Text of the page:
High temperatures break records in Maine, but normal cold returns

Pedro Gabriel, 18, a senior at Portland High School, shoots hoops in Deering Oaks on Friday. Sunday should be cooler with highs in the 50s. Derek Davis/Staff Photographer

On Saturday, more Christmas decorations began to appear in Portland, with many people wearing summer shorts and T-shirts.

High temperatures on Saturday broke records in several cities, which has been a trend in recent days, according to the National Weather Service in Gray.

In Portland, the maximum reached 72 degrees, breaking the old record of 65 degrees from Nov. 12 set in 2020.

In Lewiston, the maximum reached 69 degrees. In Augusta, the temperature was 70 at 2 p.m., breaking the old record of 63.

Even in the northern town of Houlton, the temperature reached a balmy 67, breaking the old record of 63.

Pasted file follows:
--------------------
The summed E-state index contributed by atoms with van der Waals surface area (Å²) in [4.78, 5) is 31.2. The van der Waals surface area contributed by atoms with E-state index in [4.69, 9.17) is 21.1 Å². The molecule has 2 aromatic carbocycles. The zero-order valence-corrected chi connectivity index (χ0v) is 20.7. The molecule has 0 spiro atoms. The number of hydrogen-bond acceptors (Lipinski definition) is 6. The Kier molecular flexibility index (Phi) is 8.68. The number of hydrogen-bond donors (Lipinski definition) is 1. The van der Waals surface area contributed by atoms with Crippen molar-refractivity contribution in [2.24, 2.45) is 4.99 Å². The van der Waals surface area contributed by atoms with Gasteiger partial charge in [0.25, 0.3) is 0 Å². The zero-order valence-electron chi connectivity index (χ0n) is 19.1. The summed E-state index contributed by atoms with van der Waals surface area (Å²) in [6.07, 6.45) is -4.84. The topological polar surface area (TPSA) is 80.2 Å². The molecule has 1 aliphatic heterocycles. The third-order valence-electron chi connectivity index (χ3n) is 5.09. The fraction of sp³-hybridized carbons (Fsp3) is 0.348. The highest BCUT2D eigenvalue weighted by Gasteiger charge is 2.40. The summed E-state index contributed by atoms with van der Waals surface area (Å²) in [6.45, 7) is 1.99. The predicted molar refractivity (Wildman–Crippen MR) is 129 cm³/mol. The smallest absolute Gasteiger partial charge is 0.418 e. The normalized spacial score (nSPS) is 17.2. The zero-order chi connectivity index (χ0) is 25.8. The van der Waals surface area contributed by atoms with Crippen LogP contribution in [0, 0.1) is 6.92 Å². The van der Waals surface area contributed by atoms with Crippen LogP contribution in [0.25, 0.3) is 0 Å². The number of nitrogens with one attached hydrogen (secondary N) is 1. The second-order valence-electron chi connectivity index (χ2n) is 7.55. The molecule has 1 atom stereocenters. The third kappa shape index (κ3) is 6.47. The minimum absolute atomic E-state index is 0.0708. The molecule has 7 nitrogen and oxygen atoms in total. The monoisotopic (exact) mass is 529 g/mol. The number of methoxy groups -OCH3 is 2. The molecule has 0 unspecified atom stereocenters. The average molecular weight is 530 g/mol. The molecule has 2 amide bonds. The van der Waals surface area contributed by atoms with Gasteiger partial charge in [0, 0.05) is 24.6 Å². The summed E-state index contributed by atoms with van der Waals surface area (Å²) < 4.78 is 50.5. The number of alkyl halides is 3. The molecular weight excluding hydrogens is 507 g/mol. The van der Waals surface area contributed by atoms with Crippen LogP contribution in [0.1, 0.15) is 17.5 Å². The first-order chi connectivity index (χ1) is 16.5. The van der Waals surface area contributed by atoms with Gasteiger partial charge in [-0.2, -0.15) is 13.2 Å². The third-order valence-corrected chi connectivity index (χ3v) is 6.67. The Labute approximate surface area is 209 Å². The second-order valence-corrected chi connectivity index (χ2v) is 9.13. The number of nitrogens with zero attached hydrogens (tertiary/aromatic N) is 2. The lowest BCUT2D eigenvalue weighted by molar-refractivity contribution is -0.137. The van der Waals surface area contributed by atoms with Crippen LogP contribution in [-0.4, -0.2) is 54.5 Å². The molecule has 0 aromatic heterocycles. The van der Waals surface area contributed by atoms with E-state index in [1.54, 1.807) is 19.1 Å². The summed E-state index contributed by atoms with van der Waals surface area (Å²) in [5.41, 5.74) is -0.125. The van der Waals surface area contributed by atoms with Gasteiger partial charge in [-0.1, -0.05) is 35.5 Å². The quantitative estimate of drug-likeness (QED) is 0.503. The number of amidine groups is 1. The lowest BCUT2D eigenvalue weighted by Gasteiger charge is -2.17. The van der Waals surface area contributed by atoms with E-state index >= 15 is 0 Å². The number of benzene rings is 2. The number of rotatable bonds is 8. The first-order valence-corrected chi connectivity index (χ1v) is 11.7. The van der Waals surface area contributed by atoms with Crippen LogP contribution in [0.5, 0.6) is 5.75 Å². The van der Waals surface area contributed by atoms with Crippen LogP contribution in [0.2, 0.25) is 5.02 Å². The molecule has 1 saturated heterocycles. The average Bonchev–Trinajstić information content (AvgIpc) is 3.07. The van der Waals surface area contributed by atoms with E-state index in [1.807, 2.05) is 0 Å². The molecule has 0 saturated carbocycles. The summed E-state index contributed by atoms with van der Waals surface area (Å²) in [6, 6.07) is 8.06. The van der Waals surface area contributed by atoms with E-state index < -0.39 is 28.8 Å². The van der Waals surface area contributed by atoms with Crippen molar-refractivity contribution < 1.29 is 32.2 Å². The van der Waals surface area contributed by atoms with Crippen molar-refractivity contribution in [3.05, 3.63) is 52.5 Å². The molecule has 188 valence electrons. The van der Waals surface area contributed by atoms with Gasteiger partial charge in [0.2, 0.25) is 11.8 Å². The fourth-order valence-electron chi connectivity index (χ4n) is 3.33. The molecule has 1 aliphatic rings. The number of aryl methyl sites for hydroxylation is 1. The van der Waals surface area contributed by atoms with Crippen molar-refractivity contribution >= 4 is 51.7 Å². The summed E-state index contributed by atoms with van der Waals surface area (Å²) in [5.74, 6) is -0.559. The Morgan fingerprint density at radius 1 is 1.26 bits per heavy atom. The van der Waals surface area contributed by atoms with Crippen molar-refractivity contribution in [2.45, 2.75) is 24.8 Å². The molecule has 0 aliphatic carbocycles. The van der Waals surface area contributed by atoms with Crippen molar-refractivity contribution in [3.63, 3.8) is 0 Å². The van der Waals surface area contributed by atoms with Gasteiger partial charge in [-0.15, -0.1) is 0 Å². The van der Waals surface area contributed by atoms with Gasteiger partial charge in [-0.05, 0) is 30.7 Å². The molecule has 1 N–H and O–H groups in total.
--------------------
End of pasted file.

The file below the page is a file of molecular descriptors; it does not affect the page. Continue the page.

“It’s definitely above normal, but it’s interesting,” said Weather Service meteorologist Stephen Baron. “A lot of those records were broken two years ago. We’re starting to see that more often.

Warm conditions arrived in Maine with the remnants of Hurricane Nicole, which dumped 1.19 inches of rain overnight Saturday morning, as measured at the Portland International Jetport. When the rain receded, high pressure behind this tropical system produced heat and humidity, Baron said.

Caribou, which has a National Weather Service station, didn’t experience tropical heat, meteorologist James Sinko said. High temperatures only reached the 40s. But an hour’s drive south of Caribou, Houlton received some of the hot and humid conditions, Sinko said.

Aroostook County received heavy rain with flash flood warnings, he said.

Saturday will probably be the last day of summer, predict meteorologists. On Sunday and this week, temperatures will return to a more normal feeling in mid-November of low 20s and 30s, and highs in the 40s or 50s.

Parts of Maine, especially in the north, will see snow Monday night at higher elevations. “We might see some buildup,” Sinko said.

The fall was well above normal temperatures, he said, “but the trend is changing.”

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